ABOUT FACE / Get in line for the Beauty Buffet
To those who may deny the power of the perfect lip gloss, let it be known: When Hillary Clark whipped up a batch of plummy pigment and wore it to a party one night, she met a man who was mesmerized by her mouth, took an immediate shine to her and later proposed marriage.
"It's true," said Andrew McCormack, the fiance and proprietor of the posh San Francisco restaurant Frisson. "I had just sat down, and I saw this woman with these eyes and these lips that were like they were literally glowing. I was instantly smitten."
Clark -- a longtime makeup artist who has primped celebs from Teri Hatcher to Tommy Lee, prepped Mayor Gavin Newsom before he gave his most recent State of the City address and counts his former wife, Court TV commentator Kimberly Guilfoyle Newsom, among her most loyal clients -- decided to name the ultraviolet sheer tint "frisson" -- foremost to commemorate the shiver of excitement that came with their meeting, and conveniently coinciding with the restaurant's name.
But the legacy of that gloss has grown beyond a simple sentimental tale between two San Francisco lovebirds; it became the cornerstone of a new line of cosmetics Clark has created. The line, called Beauty Buffet, premiered last week at the brand new Sephora store that opened in New York's Union Square, and is expected to be available online at the www.sephora.com Web site later this week. The San Francisco Sephora store on Powell Street will begin carrying the line next month. The launch makes Clark the latest in a growing array of Bay Area women whose companies claim counter space at the nation's largest cosmetics retailer, joining behemoths like Benefit and Bare Escentuals, and smaller niche brands like Passport and the Balm.
Sephora spokeswoman Monica Rowe said the company selected Beauty Buffet because its "unique color line" and interchangeable tins that fit into palette cases were a perfect fit for the store, which is always looking for lines that offer "something special" for customers.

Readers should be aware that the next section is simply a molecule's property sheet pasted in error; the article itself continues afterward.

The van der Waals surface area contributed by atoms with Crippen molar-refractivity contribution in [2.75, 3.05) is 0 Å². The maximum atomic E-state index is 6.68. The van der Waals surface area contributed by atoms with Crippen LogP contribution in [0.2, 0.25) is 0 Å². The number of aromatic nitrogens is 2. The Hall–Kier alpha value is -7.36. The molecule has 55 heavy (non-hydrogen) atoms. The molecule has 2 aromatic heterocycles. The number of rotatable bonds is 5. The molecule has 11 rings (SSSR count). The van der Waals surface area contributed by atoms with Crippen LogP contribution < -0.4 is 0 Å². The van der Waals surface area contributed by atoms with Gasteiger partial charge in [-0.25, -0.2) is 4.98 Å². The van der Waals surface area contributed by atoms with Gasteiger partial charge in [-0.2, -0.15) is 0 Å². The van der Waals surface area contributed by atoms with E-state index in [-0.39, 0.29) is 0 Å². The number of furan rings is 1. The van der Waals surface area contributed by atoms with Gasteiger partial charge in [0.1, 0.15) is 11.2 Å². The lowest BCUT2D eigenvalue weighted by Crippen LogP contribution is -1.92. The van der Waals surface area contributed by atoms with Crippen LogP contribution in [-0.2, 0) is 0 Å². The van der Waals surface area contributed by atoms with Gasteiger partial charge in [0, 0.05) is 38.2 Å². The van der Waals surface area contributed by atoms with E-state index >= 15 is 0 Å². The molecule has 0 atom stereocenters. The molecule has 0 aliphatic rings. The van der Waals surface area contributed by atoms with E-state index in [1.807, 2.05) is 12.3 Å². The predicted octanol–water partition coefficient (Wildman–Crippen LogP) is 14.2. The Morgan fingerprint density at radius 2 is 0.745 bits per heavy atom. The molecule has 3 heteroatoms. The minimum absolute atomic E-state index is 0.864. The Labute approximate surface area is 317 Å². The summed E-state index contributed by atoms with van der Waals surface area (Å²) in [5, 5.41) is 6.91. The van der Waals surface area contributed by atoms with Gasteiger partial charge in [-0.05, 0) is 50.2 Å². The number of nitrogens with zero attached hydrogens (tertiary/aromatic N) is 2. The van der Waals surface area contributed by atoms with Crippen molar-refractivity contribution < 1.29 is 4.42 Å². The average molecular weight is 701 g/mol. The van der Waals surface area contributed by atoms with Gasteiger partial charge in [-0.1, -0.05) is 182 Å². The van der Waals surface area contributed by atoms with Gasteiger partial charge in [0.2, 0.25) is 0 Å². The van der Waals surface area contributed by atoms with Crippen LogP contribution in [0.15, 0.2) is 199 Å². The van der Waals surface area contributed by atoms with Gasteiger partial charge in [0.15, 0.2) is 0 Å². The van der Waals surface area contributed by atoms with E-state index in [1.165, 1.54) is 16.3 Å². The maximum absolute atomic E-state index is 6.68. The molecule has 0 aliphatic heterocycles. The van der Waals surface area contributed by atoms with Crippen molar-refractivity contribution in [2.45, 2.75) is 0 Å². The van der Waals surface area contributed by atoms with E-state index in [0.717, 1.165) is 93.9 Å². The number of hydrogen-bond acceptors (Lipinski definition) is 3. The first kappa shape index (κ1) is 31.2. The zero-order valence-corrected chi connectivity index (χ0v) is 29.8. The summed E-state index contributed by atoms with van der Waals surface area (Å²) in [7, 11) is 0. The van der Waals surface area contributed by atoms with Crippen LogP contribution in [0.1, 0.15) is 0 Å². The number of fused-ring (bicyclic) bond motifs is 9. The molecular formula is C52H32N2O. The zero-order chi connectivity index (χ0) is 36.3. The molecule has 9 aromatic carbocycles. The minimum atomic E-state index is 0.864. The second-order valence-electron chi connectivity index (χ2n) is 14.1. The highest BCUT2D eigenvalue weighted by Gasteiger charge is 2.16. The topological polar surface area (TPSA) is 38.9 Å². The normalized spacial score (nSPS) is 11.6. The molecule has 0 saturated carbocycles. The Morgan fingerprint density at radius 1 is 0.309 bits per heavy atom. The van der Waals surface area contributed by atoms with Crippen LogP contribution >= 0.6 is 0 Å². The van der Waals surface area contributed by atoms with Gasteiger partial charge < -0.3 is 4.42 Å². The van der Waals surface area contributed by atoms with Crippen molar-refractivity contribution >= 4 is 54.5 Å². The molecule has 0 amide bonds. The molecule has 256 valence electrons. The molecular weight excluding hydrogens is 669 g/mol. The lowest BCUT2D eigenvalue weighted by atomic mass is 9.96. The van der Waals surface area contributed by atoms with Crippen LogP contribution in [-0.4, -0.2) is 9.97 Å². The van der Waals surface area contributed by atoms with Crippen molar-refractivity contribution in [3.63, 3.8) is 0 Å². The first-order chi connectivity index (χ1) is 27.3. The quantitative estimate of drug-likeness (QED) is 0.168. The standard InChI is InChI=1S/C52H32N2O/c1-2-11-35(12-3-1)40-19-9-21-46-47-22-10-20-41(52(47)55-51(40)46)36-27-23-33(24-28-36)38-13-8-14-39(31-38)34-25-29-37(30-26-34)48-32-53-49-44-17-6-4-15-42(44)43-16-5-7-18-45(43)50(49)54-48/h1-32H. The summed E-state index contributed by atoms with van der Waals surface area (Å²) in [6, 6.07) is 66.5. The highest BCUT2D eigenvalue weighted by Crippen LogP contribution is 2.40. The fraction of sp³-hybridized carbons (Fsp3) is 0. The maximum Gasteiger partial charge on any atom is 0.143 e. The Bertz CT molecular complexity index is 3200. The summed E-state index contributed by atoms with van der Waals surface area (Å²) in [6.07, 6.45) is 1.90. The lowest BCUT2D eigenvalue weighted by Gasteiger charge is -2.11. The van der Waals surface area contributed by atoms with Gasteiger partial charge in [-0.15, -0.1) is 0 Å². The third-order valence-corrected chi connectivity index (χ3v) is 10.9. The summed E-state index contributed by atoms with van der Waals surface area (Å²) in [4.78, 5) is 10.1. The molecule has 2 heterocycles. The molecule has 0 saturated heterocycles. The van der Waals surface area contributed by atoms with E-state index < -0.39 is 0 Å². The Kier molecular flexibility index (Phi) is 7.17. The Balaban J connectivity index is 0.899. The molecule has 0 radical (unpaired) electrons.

Clark's latest successes come after working behind the scenes painting models faces for runway shows in New York for designers Betsey Johnson and Randolph Duke, in Los Angeles and even San Francisco's own fledgling Fashion Week last year.
But it's no overnight success for the 30-year-old Clark, who could easily pass for a model herself with her tiny frame, elongated features and cascade of tousled hair -- she's been wielding a blush brush since childhood. She laughingly recalls her first makeup-related memory, when, as a precocious kindergartener growing up in Newport Beach, she pretended to be sick on picture day so she could have her photograph taken on the designated "Make-Up Picture Day."
"I woke up (my mother) at something like 4:30 a.m. and told her to hurry up, we had to get ready, she had to help me put on a lot of makeup because it was Make-Up Picture Day," Clark said. "She almost died laughing when she realized that I had misunderstood what that meant."
At the time, her mother and aunt owned a small cosmetic boutique of their own, so they understood her fascination with powder puffs and mascara wands all too well, Clark said. After moving to the Bay Area and working at a string of salons and spas as a beauty and image consultant, Clark became Nordstrom's regional beauty director -- a post she left in 1999 to become the West Coast beauty editor at the newly launched www.sephora.com Web site. In addition to interviewing the creators of leading lines and writing descriptions of thousands of products, she also contributed articles and advice to glossies like Glamour, Cosmopolitan and Mademoiselle, among others.
Explaining the world of makeup was fun, but Clark said she wanted to help women on a more personal basis, so she left the office life to open her own makeup and consulting business, Blush Beauty, in 2002.